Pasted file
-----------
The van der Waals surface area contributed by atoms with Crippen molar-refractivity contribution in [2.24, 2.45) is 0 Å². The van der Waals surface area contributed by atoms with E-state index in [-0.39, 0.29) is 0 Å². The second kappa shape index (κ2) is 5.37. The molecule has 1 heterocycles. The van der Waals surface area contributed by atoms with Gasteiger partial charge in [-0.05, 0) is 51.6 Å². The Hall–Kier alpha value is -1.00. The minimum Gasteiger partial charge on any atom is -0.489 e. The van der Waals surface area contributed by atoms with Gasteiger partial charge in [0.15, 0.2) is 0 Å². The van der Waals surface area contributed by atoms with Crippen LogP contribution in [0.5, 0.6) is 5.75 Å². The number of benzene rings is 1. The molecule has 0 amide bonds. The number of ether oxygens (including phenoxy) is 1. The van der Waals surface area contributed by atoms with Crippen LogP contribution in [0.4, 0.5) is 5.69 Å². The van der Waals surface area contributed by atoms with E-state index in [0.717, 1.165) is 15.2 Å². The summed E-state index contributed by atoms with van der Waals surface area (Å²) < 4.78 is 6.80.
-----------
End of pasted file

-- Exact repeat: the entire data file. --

The van der Waals surface area contributed by atoms with Crippen molar-refractivity contribution in [2.24, 2.45) is 0 Å². The van der Waals surface area contributed by atoms with E-state index in [-0.39, 0.29) is 0 Å². The second kappa shape index (κ2) is 5.37. The molecule has 1 heterocycles. The van der Waals surface area contributed by atoms with Gasteiger partial charge in [-0.05, 0) is 51.6 Å². The Hall–Kier alpha value is -1.00. The minimum Gasteiger partial charge on any atom is -0.489 e. The van der Waals surface area contributed by atoms with Gasteiger partial charge in [0.15, 0.2) is 0 Å². The van der Waals surface area contributed by atoms with Crippen LogP contribution in [0.5, 0.6) is 5.75 Å². The number of benzene rings is 1. The molecule has 0 amide bonds. The number of ether oxygens (including phenoxy) is 1. The van der Waals surface area contributed by atoms with Crippen LogP contribution in [0.4, 0.5) is 5.69 Å². The van der Waals surface area contributed by atoms with E-state index in [0.717, 1.165) is 15.2 Å². The summed E-state index contributed by atoms with van der Waals surface area (Å²) < 4.78 is 6.80.